In its literal form, “crackerjack” means exceptionally good, but most people think of the snack product when they hear that term. I wanted some Cracker Jack for a baseball-themed meeting and had to resort to ordering it online since I could not find it in a store. Cracker Jack – a staple of every Christmas stocking, camping trip and of course baseball game of my childhood, has become very difficult to find.

It may not be prevalent in stores, but it’s still available, as it has been since 1896. Some consider it to be the original junk food! What has kept Cracker Jack around this long, in my opinion, is the famous line in the “Take Me Out to the Ballgame” song that first came out in 1908. For over a decade, this immortal tune has kept Cracker Jack in the public consciousness.

When I was a frequent consumer, Cracker Jack consisted of “candy-coated popcorn, peanuts and a prize” (sung to a catchy jingle), but today it is caramel-coated popcorn and a download to a free game. Since 2016, there has been no prize inside. Maybe it isn’t nostalgia or its links to baseball that have created its longevity, rather a willingness to evolve with the times.

A plastic ring used to be coveted, but now would be tossed aside as trivial. Better to engage consumers with a link to a digital experience and foster ongoing engagement with the brand. So today, after finishing your snack, you can “blipp a surprise” and play any of several augmented reality games that appear in the app after you scan the Cracker Jack icon.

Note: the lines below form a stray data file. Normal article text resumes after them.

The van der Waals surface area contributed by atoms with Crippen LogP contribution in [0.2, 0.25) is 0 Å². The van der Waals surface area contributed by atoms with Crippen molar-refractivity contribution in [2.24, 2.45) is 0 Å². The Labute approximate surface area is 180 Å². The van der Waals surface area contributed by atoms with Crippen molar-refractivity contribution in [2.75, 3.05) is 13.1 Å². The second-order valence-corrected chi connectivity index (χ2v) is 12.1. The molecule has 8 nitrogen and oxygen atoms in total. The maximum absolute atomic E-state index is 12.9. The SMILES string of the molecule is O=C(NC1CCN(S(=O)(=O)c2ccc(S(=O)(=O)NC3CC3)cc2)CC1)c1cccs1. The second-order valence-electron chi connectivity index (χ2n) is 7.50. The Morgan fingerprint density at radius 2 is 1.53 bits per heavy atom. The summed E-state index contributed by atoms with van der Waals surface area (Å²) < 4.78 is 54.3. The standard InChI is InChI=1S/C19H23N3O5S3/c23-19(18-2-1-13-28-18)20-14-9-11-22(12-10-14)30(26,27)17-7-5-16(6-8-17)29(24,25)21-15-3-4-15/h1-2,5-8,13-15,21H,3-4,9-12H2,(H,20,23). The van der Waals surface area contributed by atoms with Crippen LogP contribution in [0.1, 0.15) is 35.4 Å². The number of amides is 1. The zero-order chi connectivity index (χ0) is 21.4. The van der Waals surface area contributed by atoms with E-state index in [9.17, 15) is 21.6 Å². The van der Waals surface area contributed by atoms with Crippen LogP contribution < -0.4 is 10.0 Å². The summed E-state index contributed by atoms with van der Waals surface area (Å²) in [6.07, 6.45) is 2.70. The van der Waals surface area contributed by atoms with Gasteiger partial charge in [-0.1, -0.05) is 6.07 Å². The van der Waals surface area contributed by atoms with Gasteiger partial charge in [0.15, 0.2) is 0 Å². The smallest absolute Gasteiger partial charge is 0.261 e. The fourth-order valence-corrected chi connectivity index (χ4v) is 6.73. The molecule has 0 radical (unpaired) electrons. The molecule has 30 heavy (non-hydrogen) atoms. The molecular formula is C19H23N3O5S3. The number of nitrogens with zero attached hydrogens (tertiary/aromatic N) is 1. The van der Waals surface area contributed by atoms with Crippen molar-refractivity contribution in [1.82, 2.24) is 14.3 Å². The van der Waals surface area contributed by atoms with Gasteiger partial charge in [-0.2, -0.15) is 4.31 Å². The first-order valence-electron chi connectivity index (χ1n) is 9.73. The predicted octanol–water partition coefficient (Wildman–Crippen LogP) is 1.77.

How can you take a lesson from Cracker Jack and keep your eye on the real prize? Their aim is 120 more years of making popcorn snacks, not of distributing plastic tokens. You can let go of anything, even something as integral to your product as the “prize inside.” Don’t let the past prevent you from having a future.

Source: https://en.wikipedia.org/wiki/Cracker_Jack

About the Author leadership dots by dr. beth triplett

Dr. beth triplett is the owner of leadership dots, offering coaching, training and consulting for new supervisors. She also shares daily lessons on her leadershipdots blog. Her work is based on the leadership dots philosophy that change happens through the intentional connecting of small steps in the short term to the big picture in the long term.

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